So, Microsoft had a bunch of new releases this week! Windows 8.1, Windows Server 2012 R2, a Bing Facelift. With all that has been going on in the past couple of weeks, it easy to miss something. For those of us who live in the world of virtualization and cloud, some additional (very handy) software and resources have been made available to make our lives much easier in the field.

For starters, we released some well-needed guidance for our VDI folks out there:

Desktop Hosting Reference Architecture Guide

DaaS (Desktops as a Service) continues to grow – especially in worlds where one-to-many virtual desktops are desired for the reduction of overall density and real estate consumption. In addition, something our internal field engineers have been perfecting over the past few years has also been made public – a performance and optimization guide for the Windows 7 operating system in a virtual desktop (VDI) environment.

Performance Optimization Guidelines for Windows 7 Desktop Virtualization

A Big Release for the BYOD (Bring-your-own-Device) Space, Stronger Security Options for Azure, and Free Stuff!

When you read the above link, you will also learn Microsoft now has Remote Desktop apps for iOS, Mac OS X and Android! Talk about burying the lead! Yes, with the release of Windows Server 2012 R2, we are introducing new Microsoft Remote Desktop end-user applications for iOS, Mac OS X and Android.  Just like our modern apps for Windows and Windows RT these provide easy access to virtual machine based desktops, session based desktops and RemoteApp programs, as well as the ability to remote to a PC. With Windows Server 2012 R2 Remote Desktop Services we continue to improve the management and deployment, solutions economics, and end-user experience for virtual desktop and server based computing experiences.  In particular, new storage capabilities like tiered storage spaces and online VHD de-dupe dramatically reshape the economics of delivering a remote desktop services solutions.  And now these new apps extend a rich Windows experience to a new range of devices.

Except of course WP8 for right now 😦

Azure Updates!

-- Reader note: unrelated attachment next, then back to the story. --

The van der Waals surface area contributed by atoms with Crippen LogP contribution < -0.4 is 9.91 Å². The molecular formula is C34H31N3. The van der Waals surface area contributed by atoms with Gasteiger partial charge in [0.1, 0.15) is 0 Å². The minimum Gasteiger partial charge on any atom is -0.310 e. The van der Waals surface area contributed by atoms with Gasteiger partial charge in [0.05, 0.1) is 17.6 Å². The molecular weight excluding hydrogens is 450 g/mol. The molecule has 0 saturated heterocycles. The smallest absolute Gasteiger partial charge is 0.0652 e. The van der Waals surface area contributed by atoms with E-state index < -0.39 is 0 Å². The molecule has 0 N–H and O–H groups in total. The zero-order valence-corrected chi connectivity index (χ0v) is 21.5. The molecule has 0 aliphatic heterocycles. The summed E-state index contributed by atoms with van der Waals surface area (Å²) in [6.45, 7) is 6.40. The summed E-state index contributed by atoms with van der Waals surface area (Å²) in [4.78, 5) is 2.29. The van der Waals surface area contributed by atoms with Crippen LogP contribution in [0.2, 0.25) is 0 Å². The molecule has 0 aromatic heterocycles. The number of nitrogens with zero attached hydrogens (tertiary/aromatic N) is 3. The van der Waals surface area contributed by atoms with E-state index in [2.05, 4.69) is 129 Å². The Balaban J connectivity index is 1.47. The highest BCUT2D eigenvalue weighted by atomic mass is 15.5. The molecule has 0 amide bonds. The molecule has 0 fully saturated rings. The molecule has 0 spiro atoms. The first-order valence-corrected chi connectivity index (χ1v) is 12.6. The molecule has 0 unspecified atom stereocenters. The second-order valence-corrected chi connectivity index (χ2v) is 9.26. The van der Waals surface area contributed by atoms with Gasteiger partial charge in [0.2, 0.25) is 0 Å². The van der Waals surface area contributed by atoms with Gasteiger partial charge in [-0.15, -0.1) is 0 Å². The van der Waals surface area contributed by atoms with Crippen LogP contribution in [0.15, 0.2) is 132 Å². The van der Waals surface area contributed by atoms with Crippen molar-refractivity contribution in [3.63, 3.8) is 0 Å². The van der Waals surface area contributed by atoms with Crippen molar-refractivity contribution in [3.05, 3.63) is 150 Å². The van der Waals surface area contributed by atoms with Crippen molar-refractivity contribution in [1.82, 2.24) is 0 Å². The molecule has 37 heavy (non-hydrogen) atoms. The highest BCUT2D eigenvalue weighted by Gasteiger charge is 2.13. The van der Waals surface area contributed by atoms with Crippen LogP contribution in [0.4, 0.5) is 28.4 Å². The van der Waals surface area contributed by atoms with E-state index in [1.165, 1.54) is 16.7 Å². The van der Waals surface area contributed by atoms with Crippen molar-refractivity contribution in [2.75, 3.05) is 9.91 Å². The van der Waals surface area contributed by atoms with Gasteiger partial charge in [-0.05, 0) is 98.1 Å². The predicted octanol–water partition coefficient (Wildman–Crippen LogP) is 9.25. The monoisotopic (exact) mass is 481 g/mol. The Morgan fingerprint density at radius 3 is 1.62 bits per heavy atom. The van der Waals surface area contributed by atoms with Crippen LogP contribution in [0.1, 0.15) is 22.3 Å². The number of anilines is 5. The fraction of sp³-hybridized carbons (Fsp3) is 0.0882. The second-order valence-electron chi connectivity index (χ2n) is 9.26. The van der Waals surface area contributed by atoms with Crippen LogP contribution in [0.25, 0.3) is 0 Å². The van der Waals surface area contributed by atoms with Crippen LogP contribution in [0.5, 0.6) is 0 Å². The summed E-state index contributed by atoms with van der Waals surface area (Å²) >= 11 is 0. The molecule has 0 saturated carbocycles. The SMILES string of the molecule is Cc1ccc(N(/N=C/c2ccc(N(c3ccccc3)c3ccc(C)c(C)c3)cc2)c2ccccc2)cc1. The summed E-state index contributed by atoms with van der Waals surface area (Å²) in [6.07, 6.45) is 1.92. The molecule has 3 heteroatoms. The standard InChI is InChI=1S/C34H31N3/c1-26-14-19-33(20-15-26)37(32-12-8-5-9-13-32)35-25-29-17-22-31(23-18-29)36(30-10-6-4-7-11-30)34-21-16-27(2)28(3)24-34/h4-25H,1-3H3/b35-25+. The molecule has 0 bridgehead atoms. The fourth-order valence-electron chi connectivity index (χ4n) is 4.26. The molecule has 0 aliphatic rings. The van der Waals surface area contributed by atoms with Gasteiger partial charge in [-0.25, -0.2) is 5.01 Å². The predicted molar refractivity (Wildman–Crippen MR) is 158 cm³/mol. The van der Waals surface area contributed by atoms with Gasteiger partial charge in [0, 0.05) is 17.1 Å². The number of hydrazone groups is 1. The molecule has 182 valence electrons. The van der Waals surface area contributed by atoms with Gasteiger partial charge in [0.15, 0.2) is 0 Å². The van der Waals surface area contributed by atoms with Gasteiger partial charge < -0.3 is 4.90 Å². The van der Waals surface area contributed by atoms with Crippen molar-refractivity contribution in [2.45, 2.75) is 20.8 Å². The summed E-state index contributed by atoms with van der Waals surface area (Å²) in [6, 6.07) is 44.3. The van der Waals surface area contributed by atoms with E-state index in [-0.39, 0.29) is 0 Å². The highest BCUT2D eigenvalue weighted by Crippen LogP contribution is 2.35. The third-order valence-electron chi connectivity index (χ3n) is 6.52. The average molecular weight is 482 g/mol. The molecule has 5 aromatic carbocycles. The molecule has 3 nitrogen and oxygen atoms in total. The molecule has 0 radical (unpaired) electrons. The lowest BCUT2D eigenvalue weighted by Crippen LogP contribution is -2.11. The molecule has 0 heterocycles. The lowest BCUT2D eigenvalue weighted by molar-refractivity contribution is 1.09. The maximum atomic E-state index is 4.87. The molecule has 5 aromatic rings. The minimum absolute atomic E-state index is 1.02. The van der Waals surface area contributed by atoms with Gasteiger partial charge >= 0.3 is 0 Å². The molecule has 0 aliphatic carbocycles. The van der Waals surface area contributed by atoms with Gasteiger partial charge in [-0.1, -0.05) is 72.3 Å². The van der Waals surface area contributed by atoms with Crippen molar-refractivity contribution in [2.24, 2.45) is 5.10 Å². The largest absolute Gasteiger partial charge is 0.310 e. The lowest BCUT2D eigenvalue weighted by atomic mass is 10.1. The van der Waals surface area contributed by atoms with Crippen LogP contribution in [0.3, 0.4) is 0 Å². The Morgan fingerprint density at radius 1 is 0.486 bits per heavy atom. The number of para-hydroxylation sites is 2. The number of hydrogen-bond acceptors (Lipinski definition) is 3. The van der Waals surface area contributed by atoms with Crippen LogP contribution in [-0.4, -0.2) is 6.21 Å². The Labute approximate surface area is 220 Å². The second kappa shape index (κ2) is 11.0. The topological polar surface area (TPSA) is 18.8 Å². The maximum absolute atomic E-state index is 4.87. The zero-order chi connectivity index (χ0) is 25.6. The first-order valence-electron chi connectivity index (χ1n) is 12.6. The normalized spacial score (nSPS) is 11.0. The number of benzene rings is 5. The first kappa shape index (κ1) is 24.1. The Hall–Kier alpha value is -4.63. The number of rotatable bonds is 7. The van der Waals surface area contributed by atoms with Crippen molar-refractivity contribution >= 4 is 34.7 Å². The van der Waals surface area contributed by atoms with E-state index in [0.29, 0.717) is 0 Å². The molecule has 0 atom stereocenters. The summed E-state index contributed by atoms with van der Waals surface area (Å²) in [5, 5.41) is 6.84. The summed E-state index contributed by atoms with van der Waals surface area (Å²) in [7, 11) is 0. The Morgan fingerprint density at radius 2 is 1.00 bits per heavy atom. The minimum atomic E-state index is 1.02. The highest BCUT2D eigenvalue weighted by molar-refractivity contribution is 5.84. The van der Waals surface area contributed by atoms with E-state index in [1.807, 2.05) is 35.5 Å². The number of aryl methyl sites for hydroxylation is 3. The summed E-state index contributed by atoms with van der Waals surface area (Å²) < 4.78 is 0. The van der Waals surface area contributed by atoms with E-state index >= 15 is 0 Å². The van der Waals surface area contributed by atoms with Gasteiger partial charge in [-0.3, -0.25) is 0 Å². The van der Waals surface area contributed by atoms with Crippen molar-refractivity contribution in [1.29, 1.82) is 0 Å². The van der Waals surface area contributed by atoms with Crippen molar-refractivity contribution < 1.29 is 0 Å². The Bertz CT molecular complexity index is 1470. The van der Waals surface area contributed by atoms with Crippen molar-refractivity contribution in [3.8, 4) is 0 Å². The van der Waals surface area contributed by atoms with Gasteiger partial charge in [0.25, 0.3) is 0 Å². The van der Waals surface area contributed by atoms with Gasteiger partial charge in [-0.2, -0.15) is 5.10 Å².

The Windows Azure Multi-Factor Authentication Server (the on-premise version of PhoneFactor) is supported for use with RD Gateway and will function with RDWeb/RDG in an Azure VM, see for the most current documentation.
Also there is the Windows Azure Multi-Factor Authentication for Windows Azure Active Directory ( – the hosted version of PhoneFactor) does not natively integrate with RD Gateway.

Free E-Books from Microsoft!

Finally, a wealth of free books have been released from MS Press revolving around public, private, and hybrid cloud scenarios. .

Categories: Uncategorized Tags: , , , , , , , ,

Troubleshooting MED-V V2 Workspace Authentication

November 3, 2011 Leave a comment

One feature introduced into MED-V v2 is the option to allow a seamless authentication experience for the user if desired. While MED-V v1 allowed for the synchronization of the MED-V Client credentials with the user account inside the MED-V guest workspace operation system, some users wanted a more seamless experience that allowed a single sign-on process between the Windows logon to the host workstation all the way through the guest workspace authentication process. In essence, a user would only need to type his or her password only once. This was not possible in the first release of MED-V.

To facilitate this requires workspaces to be joined to the same domain as the MED-V host. This is a requirement for MED-V v2.  In MED-V v2, authentication in MED-V occurs twice. W a user starts the MED-V host either credentials must be entered or saved credentials can be used. These will then need to be refreshed when a user changes their password. The first time a published application is triggered or a workspace is started via the host agent, the user will be prompted for credentials.

There are several aspects of end-user authentication that you can control, including the following:

  • Caching the credentials thus storing in the Windows Credential Manager (on the host.)
  • Not caching the credentials: This means every time a user starts the workspace through the host agent or triggers the workspace through a published application, the user will be required to supply a username and password.